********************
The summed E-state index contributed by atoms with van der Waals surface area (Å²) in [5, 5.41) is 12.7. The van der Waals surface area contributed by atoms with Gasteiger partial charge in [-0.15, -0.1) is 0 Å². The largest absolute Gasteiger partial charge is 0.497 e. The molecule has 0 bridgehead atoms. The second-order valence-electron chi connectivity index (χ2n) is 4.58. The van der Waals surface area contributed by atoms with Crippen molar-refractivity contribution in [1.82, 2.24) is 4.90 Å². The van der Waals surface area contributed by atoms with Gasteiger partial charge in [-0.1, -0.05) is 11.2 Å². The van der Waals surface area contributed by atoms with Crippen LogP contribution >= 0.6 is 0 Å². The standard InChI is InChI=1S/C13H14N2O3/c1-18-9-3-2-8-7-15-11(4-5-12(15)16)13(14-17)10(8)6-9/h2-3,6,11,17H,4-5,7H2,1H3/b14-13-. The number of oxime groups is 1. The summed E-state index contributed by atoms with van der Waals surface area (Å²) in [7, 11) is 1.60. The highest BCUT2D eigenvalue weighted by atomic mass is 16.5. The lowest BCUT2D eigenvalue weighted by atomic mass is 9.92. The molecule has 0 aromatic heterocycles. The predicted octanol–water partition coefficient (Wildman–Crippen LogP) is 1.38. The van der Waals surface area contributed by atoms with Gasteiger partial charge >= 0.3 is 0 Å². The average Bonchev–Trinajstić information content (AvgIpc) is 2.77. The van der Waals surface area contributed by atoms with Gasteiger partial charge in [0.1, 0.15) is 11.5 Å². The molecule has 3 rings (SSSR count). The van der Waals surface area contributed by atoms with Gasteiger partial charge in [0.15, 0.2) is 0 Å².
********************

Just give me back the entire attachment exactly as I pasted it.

The summed E-state index contributed by atoms with van der Waals surface area (Å²) in [5, 5.41) is 12.7. The van der Waals surface area contributed by atoms with Gasteiger partial charge in [-0.15, -0.1) is 0 Å². The largest absolute Gasteiger partial charge is 0.497 e. The molecule has 0 bridgehead atoms. The second-order valence-electron chi connectivity index (χ2n) is 4.58. The van der Waals surface area contributed by atoms with Crippen molar-refractivity contribution in [1.82, 2.24) is 4.90 Å². The van der Waals surface area contributed by atoms with Gasteiger partial charge in [-0.1, -0.05) is 11.2 Å². The van der Waals surface area contributed by atoms with Crippen LogP contribution >= 0.6 is 0 Å². The standard InChI is InChI=1S/C13H14N2O3/c1-18-9-3-2-8-7-15-11(4-5-12(15)16)13(14-17)10(8)6-9/h2-3,6,11,17H,4-5,7H2,1H3/b14-13-. The number of oxime groups is 1. The summed E-state index contributed by atoms with van der Waals surface area (Å²) in [7, 11) is 1.60. The highest BCUT2D eigenvalue weighted by atomic mass is 16.5. The lowest BCUT2D eigenvalue weighted by atomic mass is 9.92. The molecule has 0 aromatic heterocycles. The predicted octanol–water partition coefficient (Wildman–Crippen LogP) is 1.38. The van der Waals surface area contributed by atoms with Gasteiger partial charge >= 0.3 is 0 Å². The average Bonchev–Trinajstić information content (AvgIpc) is 2.77. The van der Waals surface area contributed by atoms with Gasteiger partial charge in [0.1, 0.15) is 11.5 Å². The molecule has 3 rings (SSSR count). The van der Waals surface area contributed by atoms with Gasteiger partial charge in [0.15, 0.2) is 0 Å².